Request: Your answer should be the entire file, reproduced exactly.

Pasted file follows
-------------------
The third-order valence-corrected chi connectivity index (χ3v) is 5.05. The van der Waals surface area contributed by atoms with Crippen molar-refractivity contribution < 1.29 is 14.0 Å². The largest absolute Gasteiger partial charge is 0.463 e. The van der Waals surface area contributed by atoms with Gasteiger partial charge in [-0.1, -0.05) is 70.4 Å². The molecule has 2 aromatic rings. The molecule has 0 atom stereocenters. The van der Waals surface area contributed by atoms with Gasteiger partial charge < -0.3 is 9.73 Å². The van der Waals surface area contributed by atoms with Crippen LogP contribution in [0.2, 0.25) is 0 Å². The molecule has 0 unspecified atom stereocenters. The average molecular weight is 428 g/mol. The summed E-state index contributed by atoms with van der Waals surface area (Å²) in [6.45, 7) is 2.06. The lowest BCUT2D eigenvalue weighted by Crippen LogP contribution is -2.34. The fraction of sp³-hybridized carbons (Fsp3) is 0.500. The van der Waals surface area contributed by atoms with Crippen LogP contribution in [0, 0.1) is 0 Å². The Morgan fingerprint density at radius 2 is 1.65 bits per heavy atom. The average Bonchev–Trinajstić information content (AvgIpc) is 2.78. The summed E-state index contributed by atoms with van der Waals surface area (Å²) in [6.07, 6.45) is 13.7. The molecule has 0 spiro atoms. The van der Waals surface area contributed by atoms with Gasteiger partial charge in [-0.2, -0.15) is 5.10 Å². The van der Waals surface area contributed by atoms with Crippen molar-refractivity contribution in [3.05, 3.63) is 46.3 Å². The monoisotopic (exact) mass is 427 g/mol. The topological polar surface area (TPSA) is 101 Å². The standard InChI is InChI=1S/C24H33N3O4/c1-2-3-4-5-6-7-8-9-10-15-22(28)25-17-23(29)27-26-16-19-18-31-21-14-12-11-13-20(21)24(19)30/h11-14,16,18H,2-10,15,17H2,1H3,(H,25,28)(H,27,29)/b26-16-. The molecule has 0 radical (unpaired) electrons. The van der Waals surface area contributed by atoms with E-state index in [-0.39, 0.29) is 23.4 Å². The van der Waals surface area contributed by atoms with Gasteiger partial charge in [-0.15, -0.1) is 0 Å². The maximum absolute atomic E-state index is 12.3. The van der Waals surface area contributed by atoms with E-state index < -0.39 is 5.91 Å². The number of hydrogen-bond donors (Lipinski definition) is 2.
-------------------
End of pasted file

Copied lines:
The third-order valence-corrected chi connectivity index (χ3v) is 5.05. The van der Waals surface area contributed by atoms with Crippen molar-refractivity contribution < 1.29 is 14.0 Å². The largest absolute Gasteiger partial charge is 0.463 e. The van der Waals surface area contributed by atoms with Gasteiger partial charge in [-0.1, -0.05) is 70.4 Å². The molecule has 2 aromatic rings. The molecule has 0 atom stereocenters. The van der Waals surface area contributed by atoms with Gasteiger partial charge < -0.3 is 9.73 Å². The van der Waals surface area contributed by atoms with Crippen LogP contribution in [0.2, 0.25) is 0 Å². The molecule has 0 unspecified atom stereocenters. The average molecular weight is 428 g/mol. The summed E-state index contributed by atoms with van der Waals surface area (Å²) in [6.45, 7) is 2.06. The lowest BCUT2D eigenvalue weighted by Crippen LogP contribution is -2.34. The fraction of sp³-hybridized carbons (Fsp3) is 0.500. The van der Waals surface area contributed by atoms with Crippen LogP contribution in [0, 0.1) is 0 Å². The Morgan fingerprint density at radius 2 is 1.65 bits per heavy atom. The average Bonchev–Trinajstić information content (AvgIpc) is 2.78. The summed E-state index contributed by atoms with van der Waals surface area (Å²) in [6.07, 6.45) is 13.7. The molecule has 0 spiro atoms. The van der Waals surface area contributed by atoms with Gasteiger partial charge in [-0.2, -0.15) is 5.10 Å². The van der Waals surface area contributed by atoms with Crippen molar-refractivity contribution in [3.05, 3.63) is 46.3 Å². The monoisotopic (exact) mass is 427 g/mol. The topological polar surface area (TPSA) is 101 Å². The standard InChI is InChI=1S/C24H33N3O4/c1-2-3-4-5-6-7-8-9-10-15-22(28)25-17-23(29)27-26-16-19-18-31-21-14-12-11-13-20(21)24(19)30/h11-14,16,18H,2-10,15,17H2,1H3,(H,25,28)(H,27,29)/b26-16-. The molecule has 0 radical (unpaired) electrons. The van der Waals surface area contributed by atoms with E-state index in [-0.39, 0.29) is 23.4 Å². The van der Waals surface area contributed by atoms with Gasteiger partial charge in [-0.15, -0.1) is 0 Å². The maximum absolute atomic E-state index is 12.3. The van der Waals surface area contributed by atoms with E-state index < -0.39 is 5.91 Å². The number of hydrogen-bond donors (Lipinski definition) is 2.